Travis Larson takes his horse out of the old barn so the two can set off to work
Travis Larson raises mostly Brangus cattle at his ranch. cattle on the new version of Cow Creek.
through the Cow Creek Ranch headquarters, which would
explain why the headquarters is so far away from either of
those roads today.
I pretty much conclude that the story of Cow Creek Ranch
has a good ending — the historical nature of the headquarters
is preserved — and the ranch is in the hands of people with a
vision for the future of agriculture.
The Larsons have also restored the name Cow Creek to the
ranch, which had undergone several name changes since the
days of the Sloans. It was known as the V Bar 2 when Charles
Vavrus bought it in 1976 and then the Vernon Smith Ranch
under Smith’s ownership. During the Larsons’ purchase of
the ranch, Travis persuaded his father to return Cow Creek
to the name because of the historical ties and its location on
UP THE CREEK
After our visit to the home place, at my urging we load
back into the trucks and head for the Cow Creek crossing,
which Buddy and Deroy assure me will not be the same as I
remember. I am riding shotgun with Buddy with Deroy and
Alfred in the truck behind.
Driving along, Buddy points to a dike where a barbed wire
fence runs alongside it. Buzzards are perched on the fence, an
“That’s it,” Buddy says. “That’s Cow Creek.”
My heart sinks. Where once was the creek crossing — a
large swamp with a swath cut through a cathedral of trees —
is now merely a dike that you drive over, with culvert pipe
carrying the creek underneath.
Buddy explains that Vavrus, who bought Cow Creek
from the Sloans in 1976, and his manager, Larry Kestner,
had diked the creek and harvested and sold the abundant
cypress in its waters.
The creek, which seemed almost as wide as a football field
in the rainy season, always had presented an obstacle getting
from one side of the ranch to the other and the dike certainly
solved that problem. But removing the creek crossing robbed
the ranch of its soul and South Florida of one of its most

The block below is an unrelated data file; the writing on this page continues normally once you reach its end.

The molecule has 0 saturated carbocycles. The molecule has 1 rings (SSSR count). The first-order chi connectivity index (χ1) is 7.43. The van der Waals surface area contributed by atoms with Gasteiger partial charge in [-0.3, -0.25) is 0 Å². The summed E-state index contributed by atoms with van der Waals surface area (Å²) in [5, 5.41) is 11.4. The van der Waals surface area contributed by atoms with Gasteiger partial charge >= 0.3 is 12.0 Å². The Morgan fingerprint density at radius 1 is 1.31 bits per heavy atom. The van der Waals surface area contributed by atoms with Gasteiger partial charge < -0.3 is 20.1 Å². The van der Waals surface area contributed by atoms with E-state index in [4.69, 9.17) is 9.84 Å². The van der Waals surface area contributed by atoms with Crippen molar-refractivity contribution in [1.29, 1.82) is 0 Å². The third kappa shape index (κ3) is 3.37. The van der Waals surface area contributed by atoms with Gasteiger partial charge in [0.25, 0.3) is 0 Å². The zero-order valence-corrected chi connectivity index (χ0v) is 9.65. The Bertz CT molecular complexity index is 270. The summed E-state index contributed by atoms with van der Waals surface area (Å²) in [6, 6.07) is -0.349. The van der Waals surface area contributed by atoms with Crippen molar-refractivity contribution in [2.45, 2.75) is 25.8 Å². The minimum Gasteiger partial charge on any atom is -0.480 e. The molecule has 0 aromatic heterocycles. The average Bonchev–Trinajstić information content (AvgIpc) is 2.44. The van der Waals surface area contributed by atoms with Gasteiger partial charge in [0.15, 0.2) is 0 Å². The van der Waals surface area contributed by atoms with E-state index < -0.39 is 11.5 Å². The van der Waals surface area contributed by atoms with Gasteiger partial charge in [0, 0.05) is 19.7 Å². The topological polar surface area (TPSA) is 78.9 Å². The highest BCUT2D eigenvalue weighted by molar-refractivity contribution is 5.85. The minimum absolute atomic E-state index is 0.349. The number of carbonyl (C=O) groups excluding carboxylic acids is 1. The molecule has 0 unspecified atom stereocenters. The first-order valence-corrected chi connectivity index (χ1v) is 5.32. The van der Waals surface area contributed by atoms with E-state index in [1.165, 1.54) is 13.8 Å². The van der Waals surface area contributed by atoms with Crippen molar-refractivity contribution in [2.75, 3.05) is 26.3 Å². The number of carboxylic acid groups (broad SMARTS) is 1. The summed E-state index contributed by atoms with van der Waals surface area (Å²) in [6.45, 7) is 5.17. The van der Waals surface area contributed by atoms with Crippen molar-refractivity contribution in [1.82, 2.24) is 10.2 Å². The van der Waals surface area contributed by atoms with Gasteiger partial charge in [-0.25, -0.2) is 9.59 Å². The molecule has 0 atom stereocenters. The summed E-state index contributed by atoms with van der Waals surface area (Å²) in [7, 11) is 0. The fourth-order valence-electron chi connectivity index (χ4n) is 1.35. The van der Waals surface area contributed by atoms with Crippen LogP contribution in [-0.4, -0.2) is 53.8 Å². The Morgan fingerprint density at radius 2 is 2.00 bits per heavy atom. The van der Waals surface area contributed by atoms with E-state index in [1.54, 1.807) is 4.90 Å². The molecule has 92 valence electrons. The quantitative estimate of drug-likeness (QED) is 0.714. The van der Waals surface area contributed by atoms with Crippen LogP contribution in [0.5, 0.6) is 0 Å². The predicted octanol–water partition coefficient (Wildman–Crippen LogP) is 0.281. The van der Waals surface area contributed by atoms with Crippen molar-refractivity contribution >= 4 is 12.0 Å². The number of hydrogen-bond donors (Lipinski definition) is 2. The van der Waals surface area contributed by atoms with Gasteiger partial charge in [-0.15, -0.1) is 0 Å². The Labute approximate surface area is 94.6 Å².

scenic vistas, undoubtedly one held sacred by the Seminoles
who lived by the creek.
We park the trucks where the creek once was, get out and
start sharing memories again. Deroy, Buddy and Alfred talk
about the days of driving cattle through the creek. “I remember
this, right here, you could swim your horse across it,”
says Alfred, who dropped out of fourth grade in the 1940s to
work as a full-time cowboy at Cow Creek.
The visit was especially heartfelt for Deroy, who was observing
his 65th birthday on the date of our return to Cow Creek.
Deroy recalls a day when tin cups were hung from the
cypress trees so cowboys could use them to scoop up water
from a creek so clear you could drink it. He remembers catching
perch out of the creek and frying it up right away.
“This used to be my whole world here,” he says. “This is
where I grew up, where I planned on being my whole life.
My parents were here over 50, 60 years. When I come back
even after all these years it just seems like home.”
We load back into the trucks and head for the main gate
on State Road 70. I’m numb. It was an emotional day for all
of us, where we had some of our earliest and best memories.
Though the creek crossing was gone, we were greatly comforted
that many other parts of the ranch had not changed
and the news of the conservation easement meant much of
the wildlife areas would be protected.
As Buddy is driving across the ranch back to the gate, he
tells me how important Cow Creek was to who he is and
how it formed him as a man. He recalls the wonderful life his
parents gave him there and how Tommy and Jo Ann were
important in creating an environment where those connected
to the ranch were made to feel like they were stewards of a
great cause. >>
Buzzards mark the spot where the cypress-domed Cow Creek once flowed.